Since COVID-19 first began to spread, several of us with digital health wearables have been wondering whether their data could be used, either individually or in aggregate, to help diagnose the disease. However, with fever being the most commonly cited diagnostic, that rules out almost all popular health and fitness trackers. One exception is the Oura Ring, which tracks body temperature along with heart rate and respiration. In an exciting development, UCSF researchers have kicked off a joint project with Oura to equip 2,000 San Francisco emergency workers with rings to enable them to track vital signs and attempt to develop a way to assist in diagnosing the disease early on (shout out to the SF Chronicle for its original reporting).
In addition, Oura is reaching out to its 150,000 users to ask them to allow their data to be used as part of the project. Using both individual data logged by the emergency workers and aggregated data from its other users, UCSF and Oura hope to have an early detection capability by Fall — which could be especially important as once the current lockdowns ease up, the virus may start to return.
Oura’s Sleep Tracking Is a Critical Element
Most fitness trackers are designed to keep track of the active portion of your day. But it is becoming increasingly popular to start adding the sensors and technology to keep tracking while you sleep. Those capabilities have primarily been aimed at measuring sleep quality by calculating your time asleep and estimated sleep stages. A few vendors have added optical oxygen saturation measurement to some of their devices, and are moving towards sleep apnea detection, but other than some very limited “hints” they don’t do much for tracking health.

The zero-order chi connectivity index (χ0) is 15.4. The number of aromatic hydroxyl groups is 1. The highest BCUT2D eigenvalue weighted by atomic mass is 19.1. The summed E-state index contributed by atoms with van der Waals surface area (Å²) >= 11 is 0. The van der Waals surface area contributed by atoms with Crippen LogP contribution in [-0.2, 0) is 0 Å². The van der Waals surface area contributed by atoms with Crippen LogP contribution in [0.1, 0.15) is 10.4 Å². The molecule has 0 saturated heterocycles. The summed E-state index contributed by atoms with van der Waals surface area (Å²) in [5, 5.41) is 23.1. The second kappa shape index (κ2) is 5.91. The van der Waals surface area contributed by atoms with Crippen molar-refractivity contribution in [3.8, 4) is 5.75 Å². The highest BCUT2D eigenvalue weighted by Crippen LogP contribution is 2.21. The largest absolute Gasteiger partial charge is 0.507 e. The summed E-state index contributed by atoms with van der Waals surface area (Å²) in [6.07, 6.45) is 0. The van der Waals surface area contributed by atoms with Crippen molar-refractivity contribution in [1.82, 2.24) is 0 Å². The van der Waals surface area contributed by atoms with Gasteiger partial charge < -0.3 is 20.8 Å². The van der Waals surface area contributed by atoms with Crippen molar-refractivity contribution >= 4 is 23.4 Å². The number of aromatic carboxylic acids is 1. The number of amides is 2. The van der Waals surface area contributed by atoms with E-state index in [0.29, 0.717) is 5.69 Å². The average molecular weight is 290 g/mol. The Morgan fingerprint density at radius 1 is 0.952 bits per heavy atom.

Oura is an exception here. Because it not only monitors your sleep stages and pulse, but your respiration rate and body temperature, it can give you an idea of whether you might be getting sick. I’ve been working with several friends to evaluate the diagnostic capability of various health wearables and reported numbers, such as “Stress”, “Body Battery”, and “Sleep Quality.” The only two that (anecdotally, in our experience) seem to be good indicators of when something is wrong are resting heart rate and temperature. So the Oura ring is a natural fit for the task.
Oura Already Has a Success Story
It turns out that Oura already has at least one COVID-19 success story. Finnish CEO Petri Hollmen woke up not feeling well. His Oura Ring let him know that his temperature was over 100F, and his heart rate and breathing overnight were higher than usual. However, he felt normal, so if the ring hadn’t tipped him off, he would have gone about his day. Instead he got tested and found out he had COVID-19.
Hopefully this is only the beginning of how digital health wearables can be used to assist in disease detection and mitigation. In particular, I expect that the bigger players in the field like Fitbit (now Google), Garmin, and Apple will take note of how important temperature and respiration are, and begin adding more capabilities for measuring and reporting on those to their devices. In the meantime, it’s certainly good news that we may have a way to at least have a partial diagnostic that can get a handle on who needs more extensive testing.
- CES 2020: A Breakthrough Year for Digital Health Wearables
- How Sleep and Fitness Trackers Work, and Whether They’re Worth It
- PCMag: Best Fitness Trackers for 2020